This article was originally published by Mennonite World Review

700 teenagers add youthful vibe to assembly

HARRISBURG, Pa. — Megan Breidigan may be only 16, but she’s already figured out there’s nothing quite like a Mennonite World Conference assembly.

Youth play an interactive cooperation game during special programming at the Mennonite World Conference assembly. — Dale D. Gehman for Meetinghouse
Youth play an interactive cooperation game during special programming at the Mennonite World Conference assembly. — Dale D. Gehman for Meetinghouse

The Douglasville high school student said it is different from national youth conventions because of the diversity of the people you meet.

“All different cultures are coming together, and it’s really an experience that makes you realize it’s not just your own little bubble,” she said.

She didn’t know what other opportunity she would have to learn about so many churches and ministries outside the U.S.

She was one of nearly 700 teenagers who added a special vibe to assembly, thanks in part to cooperation between MWC and Mennonite Church Canada, which decided to hold its biennial youth event in conjunction with assembly and then opened its evening programming to U.S. and international participants.

More than 300 of the participants were from Canada, with the rest mainly from the U.S. and about 70 from other countries.

A committee led by Egon Sawatsky of Paraguay offered morning sessions connecting with the theme of each day, following the first part of MWC’s morning worship.

Planning began in September with other participants, including Sheri Wenger and Lynn Carlson of Lancaster, Pa., Aharon Gonzalez of Costa Rica and Liesa Unger of Germany. It was important to have special programming for youth, Sawatsky said.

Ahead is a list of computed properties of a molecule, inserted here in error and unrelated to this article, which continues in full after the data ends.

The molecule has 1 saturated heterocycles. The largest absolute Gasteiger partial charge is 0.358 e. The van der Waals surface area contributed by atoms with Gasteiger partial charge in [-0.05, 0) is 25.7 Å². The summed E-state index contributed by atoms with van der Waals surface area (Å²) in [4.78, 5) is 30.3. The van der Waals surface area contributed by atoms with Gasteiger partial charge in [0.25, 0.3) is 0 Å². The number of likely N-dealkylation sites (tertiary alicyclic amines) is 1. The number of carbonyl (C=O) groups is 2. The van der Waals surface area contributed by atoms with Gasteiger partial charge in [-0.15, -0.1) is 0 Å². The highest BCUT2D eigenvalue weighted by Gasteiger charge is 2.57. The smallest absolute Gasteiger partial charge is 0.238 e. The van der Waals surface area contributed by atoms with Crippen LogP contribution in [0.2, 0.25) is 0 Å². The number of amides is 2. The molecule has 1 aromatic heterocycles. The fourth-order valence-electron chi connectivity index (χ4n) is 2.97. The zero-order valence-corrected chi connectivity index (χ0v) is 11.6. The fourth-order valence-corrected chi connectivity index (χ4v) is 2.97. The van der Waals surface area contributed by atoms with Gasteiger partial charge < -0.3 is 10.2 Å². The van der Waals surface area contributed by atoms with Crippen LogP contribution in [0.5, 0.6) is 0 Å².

“We didn’t want them just to experience different cultures from the stage, but actually get to know other people,” Sawatsky said. “We wanted them to have experiences — not just listening all the time.”

One day, youth paired up in a game involving Skittles and arm-wrestling — which in the end offered a vivid lesson in the value of cooperation and sharing. Then they formed rotating concentric circles for a speedy series of conversations on topics important to teens, from their relationships with their parents to their future goals to “What does it mean to walk in conflict and reconciliation [the theme of the day] in your community?” And — the one that drew the most gasps — What are the non-negotiable qualities of your future spouse?

Frank Albrecht, a peacemaking facilitator in a Lancaster high school, led some of the activities of the morning. The goal of the youth program, he said, is to help teens realize the importance of loving God, to gain a perspective on how youth around the world experience their walk with God “and then take these ideas back to their communities.”

Ashaneé Cooper, 14, from Capital Christian Fellowship in Maryland, said she loved the music and getting to know people from other countries. “This helps me meet new people who are as close to God as I am,” she said.

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